The works of Beaumont and Fletcher, with an intr. by G. Darley, 1. sējums

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xviii. lappuse - What things have we seen Done at the Mermaid! heard words that have been So nimble, and so full of subtle flame, As if that every one (from whence they came) Had meant to put his whole wit in a jest, And had resolved to live a fool the rest Of his dull life...
xxxvii. lappuse - em, he would weep As if he meant to make them grow again. Seeing such pretty helpless innocence Dwell in his face, I ask'd him all his story. He told me that his parents gentle died, Leaving him to the mercy of the fields, Which gave...
xxxi. lappuse - Gratiano speaks an infinite deal of nothing, more than any man in all Venice. His reasons are as two grains of wheat hid in two bushels of chaff : you shall seek all day ere you find them, and when you have them, they are not worth the search.
32. lappuse - I shall be willing, if not apt, to learn ; Age and experience will adorn my mind With larger knowledge ; and if I have done A wilful fault, think me not past all hope For once. What master holds so strict a hand Over his boy, that he will part with him Without one warning ? Let me be corrected, To break my stubbornness, if it be so, Rather than turn me off ; and I shall mend.
31. lappuse - I asked him all his story. He told me that his parents gentle died, Leaving him to the mercy of the fields, Which gave him roots ; and of the crystal springs.
272. lappuse - I am this fountain's god ; below My waters to a river grow, And 'twixt two banks with osiers set, That only prosper in the wet, Through the meadows do they glide...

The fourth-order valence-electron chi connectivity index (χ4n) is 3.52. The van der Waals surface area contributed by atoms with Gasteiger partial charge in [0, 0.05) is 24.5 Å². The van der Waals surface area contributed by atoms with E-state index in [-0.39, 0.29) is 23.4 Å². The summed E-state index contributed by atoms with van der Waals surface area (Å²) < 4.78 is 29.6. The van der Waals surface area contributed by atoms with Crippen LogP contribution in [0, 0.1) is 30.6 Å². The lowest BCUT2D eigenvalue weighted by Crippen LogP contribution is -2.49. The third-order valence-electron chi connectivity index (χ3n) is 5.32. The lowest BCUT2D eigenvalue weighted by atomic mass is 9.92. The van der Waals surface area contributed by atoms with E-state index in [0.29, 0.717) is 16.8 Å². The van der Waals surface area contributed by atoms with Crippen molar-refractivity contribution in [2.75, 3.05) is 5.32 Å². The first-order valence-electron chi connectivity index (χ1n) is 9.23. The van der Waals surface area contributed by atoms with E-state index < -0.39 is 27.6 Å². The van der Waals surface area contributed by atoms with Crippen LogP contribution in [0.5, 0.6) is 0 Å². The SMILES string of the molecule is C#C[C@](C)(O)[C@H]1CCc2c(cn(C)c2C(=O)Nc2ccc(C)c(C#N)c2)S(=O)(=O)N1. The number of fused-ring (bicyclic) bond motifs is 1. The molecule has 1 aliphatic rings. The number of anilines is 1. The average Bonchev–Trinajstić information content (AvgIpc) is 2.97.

345. lappuse - What, dost thou think I fish without a bait, wench : I bob for fools : He is mine own, I have him. I told thee what would tickle him like a trout ; And, as I cast it, so I caught him daintily', And all he has I've stow'd at my devotion.
6. lappuse - twixt your love and you ! but, if there do, Inquire of me, and I will guide your moan ; Teach you an artificial way to grieve, To keep your sorrow waking. Love your lord No worse than I : but, if you love so well, Alas, you may displease him ! so did I. This is the last time you shall look on me. — Ladies, farewell. As soon as I am dead, Come all and watch one night about my hearse ; Bring each a mournful story and a tear, To offer at it when I go to earth...
lxxii. lappuse - Renews the golden world, and holds through all The holy laws of homely pastoral, Where flowers and founts, and nymphs and semigods, And all the graces find their old abodes...
xxx. lappuse - Their plots were generally more regular than Shakespeare's, especially those which were made before Beaumont's death ; and they understood and imitated the conversation of gentlemen much better ; whose wild debaucheries, and quickness of wit in repartees, no poet can ever paint as they have done.

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